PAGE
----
Sea of Greed (The NUMA Files)
“A Cussler novel is like a ride on a roller coaster: it's no secret where things will start, where they will end, or what's going to happen along the way, but the ride is thrilling nonetheless.”
Sea of Greed begins in 1968 with a joint French and Israeli research mission gone wrong. The Minerve, a French submarine, sinks, taking with her the research team's findings. In typical Cussler fashion, the reader does not yet know what this research is, nor how it will impact the plot, but knows it will play a crucial role in the story.
Fast-forward to the present, and Kurt Austin, the leader of the Special Assignments team of NUMA (National Underwater and Marine Agency), and his partner Joe Zavala, appear at the site of a massive oil rig explosion in the Gulf of Mexico. After rescuing the survivors, Austin and Zavala realize that something is very wrong. They observe fire burning underwater, a flame that apparently requires no oxygen. Austin has never seen its like.
"He looked below the surface but the fire extended downward as far as he could see . . .
'This isn't oil or natural gas,' he mused.
'I don't think so either,' Joe said. 'But, then, what is it?'
'No idea,' Kurt said. 'Something tells me we'd better find out.'"
Before they can delve into this mystery, Austin and Zavala are called to Washington to receive a special assignment from the president. The president reveals that the world's oil supply is diminishing rapidly. Abundant oil fields are drying up. The stock market is already experiencing the effects, and once the word gets out, the ensuing panic could cause the world's economy to spiral out of control. It's up to Austin and his team to solve the mystery.
The trail leads to billionaire environmentalist Tessa Franco, who has developed an alternative energy fuel cell that is sure to be in demand in the absence of crude oil. Working with Franco is Arat Buran, a genetic engineer who also heads an oil consortium. The reader meets the pair very early in the book and is immediately informed that these are, indeed, the villains, and the details of their plot are immediately revealed. By sabotaging the world's oil supply, Franco hopes to break the world's dependence on fossil fuels and replace oil with her own energy source, while Buran, who himself owns oil fields, will control the remaining clean oil.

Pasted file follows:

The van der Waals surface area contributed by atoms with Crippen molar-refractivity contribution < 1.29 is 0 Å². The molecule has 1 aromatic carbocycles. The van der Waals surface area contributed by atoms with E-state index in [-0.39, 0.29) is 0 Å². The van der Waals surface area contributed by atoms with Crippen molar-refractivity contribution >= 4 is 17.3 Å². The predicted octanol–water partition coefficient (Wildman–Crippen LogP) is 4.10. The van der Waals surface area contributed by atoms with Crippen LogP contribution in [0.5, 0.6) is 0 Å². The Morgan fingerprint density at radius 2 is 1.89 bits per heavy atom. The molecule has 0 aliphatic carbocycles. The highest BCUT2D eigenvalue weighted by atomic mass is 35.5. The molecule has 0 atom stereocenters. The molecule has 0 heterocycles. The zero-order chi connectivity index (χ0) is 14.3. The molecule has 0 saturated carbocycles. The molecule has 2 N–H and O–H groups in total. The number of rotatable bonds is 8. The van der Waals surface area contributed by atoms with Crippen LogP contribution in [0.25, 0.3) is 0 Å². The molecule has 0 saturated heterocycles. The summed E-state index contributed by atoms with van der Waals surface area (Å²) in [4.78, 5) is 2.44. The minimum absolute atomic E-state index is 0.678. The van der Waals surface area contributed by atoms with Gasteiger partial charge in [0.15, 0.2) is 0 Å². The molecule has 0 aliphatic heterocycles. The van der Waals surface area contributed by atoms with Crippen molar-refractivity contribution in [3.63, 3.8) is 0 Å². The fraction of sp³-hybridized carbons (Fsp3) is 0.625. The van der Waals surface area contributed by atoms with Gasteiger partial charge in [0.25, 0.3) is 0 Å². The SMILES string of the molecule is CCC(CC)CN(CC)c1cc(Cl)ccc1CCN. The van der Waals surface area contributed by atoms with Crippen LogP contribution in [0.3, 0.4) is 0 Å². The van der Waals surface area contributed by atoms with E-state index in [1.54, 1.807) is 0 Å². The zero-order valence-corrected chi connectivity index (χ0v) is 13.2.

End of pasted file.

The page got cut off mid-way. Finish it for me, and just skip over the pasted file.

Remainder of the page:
"The requirement is for a long-term, sustained rise in prices. One that would make the Consortium the most powerful oil cartel in the world. And simultaneously allow your company to become the largest alternative energy firm in the world."
The NUMA team discovers that the pair are indeed responsible for the crisis, utilizing a rare bacteria which feeds on crude oil, and the solution lies with the sunken French submarine.
The plot moves along at a rapid clip as Austin and team must find the lost submarine and the research it carries in order to reverse the effects of the bacteria. Franco brings massive resources to bear against them, and it will take everything Austin and his team has to survive and save the world.
Sea of Greed is standard Cussler fare. The plot is linear, without twists or surprises. There's no mystery or suspense regarding the villains and their schemes. And it's a foregone conclusion that the heroes will save the world. A Cussler novel is like a ride on a roller coaster: it's no secret where things will start, where they will end, or what's going to happen along the way, but the ride is thrilling nonetheless.